This is completely unrelated to sewing, but I am so excited I have no choice but to share. I want to shout it from the rooftops. I have finally made not one but four successful loaves of bread. Yes, the kind you eat and make sandwiches with. Stop rolling your eyes and get excited with me. Yaaaaaaaaaaaaay! Kermit arms everyone! Yes you!!
Photographic Proof. Exhibit A:
This may seem rather silly, but to truly understand how big this is for me you need to know how poorly my many, many attempts over many, many years at baking bread have been. Deflated, dense, or weird and beery, you name the Bread Failure, I’ve had it. Then I’d take a break for a year or so but eventually read a blog post, someone saying “Its SOOO easy to make bread!” or stumble across a recipe in a book and get sucked in and try it again. I actually amaze myself a little when I think about how persistent I’ve been despite my pathetic track record. Perhaps delusions of someday becoming Martha
blinded me to reality. In my head, I’ve always been just a loaf of bread away from becoming the woman who makes her own yogurt and whole grain snacks for my kids before hopping on my thrifted bicycle with side baskets to go pick up the organic CSA box from the Farmer’s Market. The only thing in that previous sentence that is true of me is that I own a bicycle, and that I occasionally go to the Farmer’s Market. I’m trying to think if I’ve ever actually ridden the bike TO the Farmer’s Market, and again, it’s hard to even tell if the time I am picturing actually happened or was just a daydream of my Amazing Self.
a number of times about her positive results with Artisan Bread in 5 minutes a Day
, but I pretty much wrote that off immediately because come on the woman is so very nearly Martha, totally in a different tier of capability than me (she makes her own deodorant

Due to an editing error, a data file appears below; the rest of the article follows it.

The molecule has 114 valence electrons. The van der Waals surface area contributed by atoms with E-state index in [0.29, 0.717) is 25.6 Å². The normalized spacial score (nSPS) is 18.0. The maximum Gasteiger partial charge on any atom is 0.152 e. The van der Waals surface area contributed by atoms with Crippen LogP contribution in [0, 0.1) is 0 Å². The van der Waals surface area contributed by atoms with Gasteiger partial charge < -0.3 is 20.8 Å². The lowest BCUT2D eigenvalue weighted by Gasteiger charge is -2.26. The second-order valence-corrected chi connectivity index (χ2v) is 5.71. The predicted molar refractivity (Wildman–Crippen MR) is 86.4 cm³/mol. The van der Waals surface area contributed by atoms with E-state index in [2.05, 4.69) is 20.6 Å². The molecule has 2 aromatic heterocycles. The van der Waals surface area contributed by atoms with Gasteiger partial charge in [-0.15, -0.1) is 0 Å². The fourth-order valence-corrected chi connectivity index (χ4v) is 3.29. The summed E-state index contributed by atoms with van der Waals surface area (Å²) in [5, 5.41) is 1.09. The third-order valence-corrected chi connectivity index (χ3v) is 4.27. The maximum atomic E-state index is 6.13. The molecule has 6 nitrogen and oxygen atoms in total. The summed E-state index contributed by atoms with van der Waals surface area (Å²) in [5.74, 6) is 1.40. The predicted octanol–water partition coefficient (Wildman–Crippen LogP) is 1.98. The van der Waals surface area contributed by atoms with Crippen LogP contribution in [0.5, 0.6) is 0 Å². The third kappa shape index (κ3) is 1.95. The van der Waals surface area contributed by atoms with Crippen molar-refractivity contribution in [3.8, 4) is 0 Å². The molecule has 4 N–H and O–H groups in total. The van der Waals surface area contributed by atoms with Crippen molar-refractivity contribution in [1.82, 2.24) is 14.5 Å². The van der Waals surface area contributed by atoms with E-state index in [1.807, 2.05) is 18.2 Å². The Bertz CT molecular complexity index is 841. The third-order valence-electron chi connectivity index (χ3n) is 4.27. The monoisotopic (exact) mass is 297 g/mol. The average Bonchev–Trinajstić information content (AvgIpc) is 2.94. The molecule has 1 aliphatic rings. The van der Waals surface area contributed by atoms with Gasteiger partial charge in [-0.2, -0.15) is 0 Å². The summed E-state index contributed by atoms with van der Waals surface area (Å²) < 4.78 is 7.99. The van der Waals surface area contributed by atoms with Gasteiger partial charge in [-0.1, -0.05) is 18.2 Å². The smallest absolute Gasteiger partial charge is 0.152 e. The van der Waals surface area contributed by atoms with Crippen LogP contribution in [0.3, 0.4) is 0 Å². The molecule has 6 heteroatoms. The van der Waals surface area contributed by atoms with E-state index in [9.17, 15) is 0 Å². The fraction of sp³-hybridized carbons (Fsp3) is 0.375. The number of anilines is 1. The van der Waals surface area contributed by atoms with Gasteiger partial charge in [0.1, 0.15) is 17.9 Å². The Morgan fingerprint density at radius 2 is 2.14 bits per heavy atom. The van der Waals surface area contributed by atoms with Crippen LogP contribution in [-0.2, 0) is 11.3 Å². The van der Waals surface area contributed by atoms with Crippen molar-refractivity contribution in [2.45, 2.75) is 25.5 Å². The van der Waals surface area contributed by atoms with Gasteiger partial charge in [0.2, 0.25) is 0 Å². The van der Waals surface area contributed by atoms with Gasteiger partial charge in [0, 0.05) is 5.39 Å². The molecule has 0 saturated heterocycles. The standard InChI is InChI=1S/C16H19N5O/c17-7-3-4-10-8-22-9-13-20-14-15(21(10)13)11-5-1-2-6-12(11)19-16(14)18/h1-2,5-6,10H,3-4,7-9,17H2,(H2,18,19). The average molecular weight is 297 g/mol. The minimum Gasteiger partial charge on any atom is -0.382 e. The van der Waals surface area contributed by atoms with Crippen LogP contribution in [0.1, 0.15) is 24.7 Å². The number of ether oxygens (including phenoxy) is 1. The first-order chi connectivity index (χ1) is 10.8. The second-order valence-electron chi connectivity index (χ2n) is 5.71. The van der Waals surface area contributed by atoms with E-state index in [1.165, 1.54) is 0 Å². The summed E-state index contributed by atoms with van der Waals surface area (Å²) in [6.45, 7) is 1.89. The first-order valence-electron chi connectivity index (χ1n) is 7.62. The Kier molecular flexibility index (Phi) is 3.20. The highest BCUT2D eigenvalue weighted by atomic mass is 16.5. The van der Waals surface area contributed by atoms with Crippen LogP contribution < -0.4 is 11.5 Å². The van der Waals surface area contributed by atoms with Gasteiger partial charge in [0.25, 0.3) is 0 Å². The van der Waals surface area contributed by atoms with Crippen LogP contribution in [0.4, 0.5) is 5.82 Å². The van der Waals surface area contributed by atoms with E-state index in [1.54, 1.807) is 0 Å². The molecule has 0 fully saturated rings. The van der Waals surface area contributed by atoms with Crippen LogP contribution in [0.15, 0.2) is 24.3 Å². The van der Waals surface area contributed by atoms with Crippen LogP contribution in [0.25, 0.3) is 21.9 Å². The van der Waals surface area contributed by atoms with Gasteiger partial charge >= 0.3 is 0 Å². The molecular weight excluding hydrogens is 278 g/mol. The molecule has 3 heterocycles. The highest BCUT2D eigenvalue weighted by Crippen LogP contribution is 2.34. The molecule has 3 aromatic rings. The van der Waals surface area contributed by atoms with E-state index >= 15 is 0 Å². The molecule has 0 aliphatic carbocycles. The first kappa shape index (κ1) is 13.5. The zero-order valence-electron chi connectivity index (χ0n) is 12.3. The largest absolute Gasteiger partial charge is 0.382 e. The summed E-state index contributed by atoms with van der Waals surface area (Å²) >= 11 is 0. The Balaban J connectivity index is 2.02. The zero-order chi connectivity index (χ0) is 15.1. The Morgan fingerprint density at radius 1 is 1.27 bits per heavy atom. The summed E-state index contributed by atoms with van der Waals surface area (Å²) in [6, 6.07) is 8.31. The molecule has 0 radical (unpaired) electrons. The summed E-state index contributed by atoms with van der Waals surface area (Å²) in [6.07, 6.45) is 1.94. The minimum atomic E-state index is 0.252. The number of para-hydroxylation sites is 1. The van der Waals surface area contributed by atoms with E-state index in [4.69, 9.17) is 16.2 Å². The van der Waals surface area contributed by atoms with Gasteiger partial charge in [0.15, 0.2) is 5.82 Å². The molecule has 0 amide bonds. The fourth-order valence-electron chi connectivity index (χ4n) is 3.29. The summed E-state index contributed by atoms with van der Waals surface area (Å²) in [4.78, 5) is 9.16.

for crying out loud). Honestly I was dubious that her results could be due to anything other than her general Amazingness. I am happy to report that this is not the case. I believe I have (despite forgetting several steps and not even using the baking stone they recommend) managed to make four loaves of bread, all of which have disappeared within a day of being made. I offer to you visual proof that this book is pretty stinking awesome (see Exhibits A, B, and C). My sister Kricket and her husband Ross came over the other day for dinner and they were shocked, shocked I tell you that the loaf of bread they were consuming was not only made by me but was also easy. And I can’t even believe I’m about to say this because it sounds so cheesy but I think the recipe/technique offered by this book is very nearly foolproof.
Exhibit C: (Mr Rae is starting to make fun of me when he sees me photographing my bread. He’s definitely impressed though. Or so he claims.)
Without giving too much away because that would not be cool, the basic concept is that you mix up a batch of wet dough that is enough for multiple loaves and store it in a covered container in your fridge. Then you just pull off the amount of dough you need when you need it and bake it. No kneading, no kidding. And though it’s a wee bit more complicated than what I have just outlined here, it is most definitely easy. The first few chapters outline the basic concept/tools/recipe and then the rest of the book is full of variations, including desserts (!) that are all built off of the basic recipe. If you’ve been burned by Bread Failure like I have, you owe it to yourself to go get this book from your library. But not from MY library, because I’ve got their copy and plan on renewing it as many times as necessary until the copy I ordered the other day arrives. Hneh-hneh-hneh, booyah!
So let’s debrief. Am I the last one to the party with this? There must be other fans of this book unless there’s some other bread craze I’m missing. And then, the question I’m really interested in: what’s your Amazing Self like? I know I am not the only person who has this. Do you think it’s better to set your expectations low so that you don’t get depressed when Amazing Self never materializes, or is it better to set high goals? I go back and forth on this.